Problems on Hold
Now that the House of Representatives has consented to the request submitted by 155 MPs to amend the Constitution, and after it ensured that the request answered all the constitutional and procedural requirements stipulated by Article 226, Egypt embarks on the crucial phase during which the proposed amendments are discussed and drafted, then put up for public referendum.
Let us look into Article 226 of the Constitution, which governs the approval of any constitutional amendment. The article comes under the Chapter VI titled: “General and Transitional Provisions”. It reads:
“The president of the republic, or one-fifth of the members of the House of Representatives, may request the amendment of one or more articles of the Constitution. The request should specify the articles proposed for amendment and the reasons for amendment. In all cases, the House of Representatives shall discuss the amendment request within 30 days of the date it receives that request. The House shall issue its decision to accept the request in full or in part by a majority of its members. If the request is rejected, amendment of the same articles may not be again requested till the following legislative round. If the House consents to the amendment request, it shall discuss the text of the articles to be amended, after 60 days of the date of consent. If approved by a two-third House majority, the amendment shall be put up for public referendum within 30 days of its approval. The amendment shall be effective on the date on which the referendum result is announced, approved by a majority of the valid votes of the participants in the referendum. In all cases, texts pertaining to the re-election of the president of the republic or the principles of freedom or equality stipulated in this Constitution may not be amended, unless the amendment brings further guarantees.”
I feel certain the amendments proposed by the 155 MPs will preoccupy political, parliamentary and media circles during the coming period, as well as the general public of course. The amendments include:
• Supporting the representation of women in representative councils, and reserving a constitutional quota for them.
My comment: this demand is good on the surface, but remains subject to the quota to be allotted, also to how and by whom this quota would be determined. In this situation I feel torn between two standpoints. The first is that the empowerment of women was supposedly a transitional measure linked to a specific period of time following which women would be left to earn their representation in parliament according to their political competence; their representation could very well exceed the pre-determined quota. The second standpoint is based on women constituting one-half of the community, hence any quota below 50 per cent of the seats is tantamount to an affront, extreme belittlement, and an underestimation of women’s capacity to compete on representation.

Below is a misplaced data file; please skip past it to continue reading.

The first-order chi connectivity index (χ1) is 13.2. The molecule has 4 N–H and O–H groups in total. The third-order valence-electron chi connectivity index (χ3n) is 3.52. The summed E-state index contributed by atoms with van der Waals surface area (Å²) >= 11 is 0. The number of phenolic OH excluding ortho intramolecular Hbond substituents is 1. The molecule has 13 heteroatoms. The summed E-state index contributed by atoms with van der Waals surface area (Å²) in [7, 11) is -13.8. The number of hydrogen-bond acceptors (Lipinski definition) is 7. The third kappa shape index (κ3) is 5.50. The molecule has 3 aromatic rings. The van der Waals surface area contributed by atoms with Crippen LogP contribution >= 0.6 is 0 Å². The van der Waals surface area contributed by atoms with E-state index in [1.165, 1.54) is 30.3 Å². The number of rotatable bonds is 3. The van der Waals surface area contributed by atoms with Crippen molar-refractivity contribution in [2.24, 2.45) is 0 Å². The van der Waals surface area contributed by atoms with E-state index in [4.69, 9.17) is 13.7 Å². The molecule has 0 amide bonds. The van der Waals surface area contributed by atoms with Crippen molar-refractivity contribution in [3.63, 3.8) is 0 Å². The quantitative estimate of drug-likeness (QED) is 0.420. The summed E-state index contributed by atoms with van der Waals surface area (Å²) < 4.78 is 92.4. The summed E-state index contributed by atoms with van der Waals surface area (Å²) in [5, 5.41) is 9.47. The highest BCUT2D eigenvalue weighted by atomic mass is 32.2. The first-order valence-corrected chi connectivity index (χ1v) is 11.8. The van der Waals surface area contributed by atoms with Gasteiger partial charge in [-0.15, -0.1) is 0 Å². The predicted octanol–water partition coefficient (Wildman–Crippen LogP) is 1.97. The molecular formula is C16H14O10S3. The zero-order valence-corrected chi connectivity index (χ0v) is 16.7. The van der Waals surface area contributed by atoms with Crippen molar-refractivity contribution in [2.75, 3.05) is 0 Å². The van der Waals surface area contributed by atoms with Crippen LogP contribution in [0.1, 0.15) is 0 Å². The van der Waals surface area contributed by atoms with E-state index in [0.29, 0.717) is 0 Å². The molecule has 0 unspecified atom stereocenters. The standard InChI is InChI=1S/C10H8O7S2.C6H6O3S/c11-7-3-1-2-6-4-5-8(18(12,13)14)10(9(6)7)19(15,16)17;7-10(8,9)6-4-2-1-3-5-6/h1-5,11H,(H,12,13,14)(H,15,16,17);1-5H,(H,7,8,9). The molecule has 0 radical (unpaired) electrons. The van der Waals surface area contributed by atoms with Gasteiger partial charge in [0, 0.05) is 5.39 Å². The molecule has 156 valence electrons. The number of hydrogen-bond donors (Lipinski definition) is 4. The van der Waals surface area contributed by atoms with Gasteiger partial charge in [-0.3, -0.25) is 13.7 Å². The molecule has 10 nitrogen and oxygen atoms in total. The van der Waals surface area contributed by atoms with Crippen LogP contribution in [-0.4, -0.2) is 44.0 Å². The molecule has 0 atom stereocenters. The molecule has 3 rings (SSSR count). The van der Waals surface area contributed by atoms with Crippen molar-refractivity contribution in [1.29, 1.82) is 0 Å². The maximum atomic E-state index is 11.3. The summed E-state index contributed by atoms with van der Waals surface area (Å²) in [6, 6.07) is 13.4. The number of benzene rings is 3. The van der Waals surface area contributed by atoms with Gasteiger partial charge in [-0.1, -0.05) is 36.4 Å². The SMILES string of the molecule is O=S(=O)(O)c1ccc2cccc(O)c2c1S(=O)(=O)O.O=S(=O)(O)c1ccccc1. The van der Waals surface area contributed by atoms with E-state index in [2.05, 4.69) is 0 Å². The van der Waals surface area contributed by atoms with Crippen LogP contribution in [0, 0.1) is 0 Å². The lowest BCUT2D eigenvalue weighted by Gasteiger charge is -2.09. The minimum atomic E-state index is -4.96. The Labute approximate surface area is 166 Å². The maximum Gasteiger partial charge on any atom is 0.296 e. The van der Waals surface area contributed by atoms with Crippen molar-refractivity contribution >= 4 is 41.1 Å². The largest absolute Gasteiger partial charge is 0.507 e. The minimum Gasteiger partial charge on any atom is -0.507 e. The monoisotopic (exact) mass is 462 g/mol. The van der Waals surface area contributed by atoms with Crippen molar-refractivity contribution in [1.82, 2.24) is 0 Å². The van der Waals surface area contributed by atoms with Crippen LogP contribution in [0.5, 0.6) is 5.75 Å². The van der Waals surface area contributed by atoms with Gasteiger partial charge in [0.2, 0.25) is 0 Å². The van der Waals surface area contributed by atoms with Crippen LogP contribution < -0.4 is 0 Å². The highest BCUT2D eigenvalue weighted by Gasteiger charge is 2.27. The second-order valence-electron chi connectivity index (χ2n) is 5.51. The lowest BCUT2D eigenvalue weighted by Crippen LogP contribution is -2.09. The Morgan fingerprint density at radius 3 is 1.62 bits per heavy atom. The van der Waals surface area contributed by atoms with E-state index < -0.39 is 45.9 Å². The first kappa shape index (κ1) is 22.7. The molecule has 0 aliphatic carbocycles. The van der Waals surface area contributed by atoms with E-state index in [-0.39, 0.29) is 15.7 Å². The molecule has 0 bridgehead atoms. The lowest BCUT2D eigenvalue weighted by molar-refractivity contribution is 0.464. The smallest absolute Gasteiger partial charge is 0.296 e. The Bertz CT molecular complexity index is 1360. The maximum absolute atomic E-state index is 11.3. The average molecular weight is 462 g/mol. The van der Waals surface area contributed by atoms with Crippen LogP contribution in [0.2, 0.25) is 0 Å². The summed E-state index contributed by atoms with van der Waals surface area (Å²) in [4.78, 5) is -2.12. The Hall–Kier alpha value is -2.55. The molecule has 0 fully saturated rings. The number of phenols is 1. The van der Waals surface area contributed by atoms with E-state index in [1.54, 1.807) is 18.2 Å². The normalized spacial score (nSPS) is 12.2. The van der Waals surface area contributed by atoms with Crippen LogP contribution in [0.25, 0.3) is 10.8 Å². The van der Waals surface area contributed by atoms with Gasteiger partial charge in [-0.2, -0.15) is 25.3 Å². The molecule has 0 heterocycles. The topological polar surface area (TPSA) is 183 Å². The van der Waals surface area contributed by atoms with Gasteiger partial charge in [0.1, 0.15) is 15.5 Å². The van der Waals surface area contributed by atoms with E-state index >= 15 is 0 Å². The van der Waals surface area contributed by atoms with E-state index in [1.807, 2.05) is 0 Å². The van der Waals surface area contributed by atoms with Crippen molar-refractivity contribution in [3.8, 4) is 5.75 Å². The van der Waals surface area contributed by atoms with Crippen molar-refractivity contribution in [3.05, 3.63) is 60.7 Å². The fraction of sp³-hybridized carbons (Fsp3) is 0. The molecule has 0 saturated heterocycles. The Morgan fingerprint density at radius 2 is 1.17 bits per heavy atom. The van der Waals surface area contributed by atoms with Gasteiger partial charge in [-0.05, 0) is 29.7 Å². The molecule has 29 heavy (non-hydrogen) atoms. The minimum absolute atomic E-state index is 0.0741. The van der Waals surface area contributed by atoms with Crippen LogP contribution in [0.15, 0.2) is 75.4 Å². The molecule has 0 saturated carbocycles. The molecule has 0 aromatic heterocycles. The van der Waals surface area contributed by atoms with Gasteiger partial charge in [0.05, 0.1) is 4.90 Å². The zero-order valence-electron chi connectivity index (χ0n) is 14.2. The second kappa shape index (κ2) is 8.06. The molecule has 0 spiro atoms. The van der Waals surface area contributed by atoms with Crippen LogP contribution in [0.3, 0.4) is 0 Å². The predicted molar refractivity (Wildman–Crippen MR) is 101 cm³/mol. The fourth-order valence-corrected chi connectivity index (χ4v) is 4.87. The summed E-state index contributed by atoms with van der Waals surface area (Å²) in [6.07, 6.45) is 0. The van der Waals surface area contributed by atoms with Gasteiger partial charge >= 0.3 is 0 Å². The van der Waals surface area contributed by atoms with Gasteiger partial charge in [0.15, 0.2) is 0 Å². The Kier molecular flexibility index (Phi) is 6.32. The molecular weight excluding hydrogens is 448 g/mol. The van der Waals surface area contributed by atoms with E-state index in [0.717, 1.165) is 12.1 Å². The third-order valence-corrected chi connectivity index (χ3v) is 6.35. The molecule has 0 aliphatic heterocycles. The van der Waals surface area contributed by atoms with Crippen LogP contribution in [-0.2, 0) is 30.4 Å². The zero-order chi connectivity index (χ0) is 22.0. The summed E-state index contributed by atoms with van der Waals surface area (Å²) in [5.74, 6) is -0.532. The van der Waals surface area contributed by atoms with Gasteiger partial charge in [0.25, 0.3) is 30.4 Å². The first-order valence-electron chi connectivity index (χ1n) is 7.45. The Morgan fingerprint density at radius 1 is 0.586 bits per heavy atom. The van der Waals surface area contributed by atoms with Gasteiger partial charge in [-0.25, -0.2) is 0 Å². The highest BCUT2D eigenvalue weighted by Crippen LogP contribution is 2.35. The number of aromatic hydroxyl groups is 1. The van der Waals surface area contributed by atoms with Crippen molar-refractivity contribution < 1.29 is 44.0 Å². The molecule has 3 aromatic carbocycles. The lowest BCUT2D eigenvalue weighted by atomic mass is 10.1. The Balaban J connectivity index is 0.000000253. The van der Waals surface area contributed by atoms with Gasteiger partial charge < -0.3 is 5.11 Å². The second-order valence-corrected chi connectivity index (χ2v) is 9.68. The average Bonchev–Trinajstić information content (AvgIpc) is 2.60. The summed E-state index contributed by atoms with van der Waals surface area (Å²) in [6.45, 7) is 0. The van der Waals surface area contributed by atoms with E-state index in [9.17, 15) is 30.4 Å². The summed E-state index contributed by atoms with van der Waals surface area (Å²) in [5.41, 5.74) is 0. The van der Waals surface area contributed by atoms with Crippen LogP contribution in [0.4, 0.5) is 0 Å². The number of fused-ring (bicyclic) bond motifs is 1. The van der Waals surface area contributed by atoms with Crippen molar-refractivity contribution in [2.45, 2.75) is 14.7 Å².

• Continued representation of workers, peasants, youth, Copts, Egyptians abroad and persons with disabilities, in extension to their current provisional representation.
My comment: This demand too is good on the surface, yet is suspiciously suggestive of dividing the parliamentary cake into fixed quotas. It has the negative consequence of advocating division instead of political merit, and also imposes custody over the will of the voters. The quota system is applied in Lebanon, and has always been rejected by Egyptian national circles. The constitutional text that organises the representation of these various sectors intended the quotas as only a transitory measure to ensure their participation, after which they would be weaned of the quotas. By that time, these sectors would be able to make it to parliament on their own without the support of pre-imposed quotas. This constitutional requirement was not intended to encroach on electoral competence or voters’ freedom.
• The possibility of appointing one or more vice presidents.
My comment: The significance of this request hinges on the role and prerogatives assigned by the Constitution to vice president. The role of vice president cannot be restricted to sitting in for the president in ceremonies, celebrations or foreign visits, or even protocol functions. The need for this post must be confirmed according to the actual role assigned to it in the political effort. We can use as reference similar models of this post in developed democratic nations.
• Amendment of the presidential term to become six years instead of the current four, and setting the required transitional rules.
My comment: I am well aware that this amendment will garner the major part of debates in circles discussing the proposed constitutional amendments. Let me draw the line between two very important issues: first, the amendment at hand proposes amending the presidential term from the four years stipulated in Article 140 of the Constitution to six years, it does not breach the clause in Article 140 that stipulates: “…The President may be re-elected only once…”. We must thus not get carried away by misgivings of some intention to extend the number of presidential terms beyond that stipulated by the Constitution. The second more important concern is, in case it is agreed to prolong the presidential term from four to six years, will this amendment apply to the current presidential term of President Sisi? Or will it be effective starting the term that follows its endorsement? This is the point that all circles are anticipating.
I will carry on reviewing the remaining items proposed for constitutional amendments in an upcoming editorial.
17 February 2019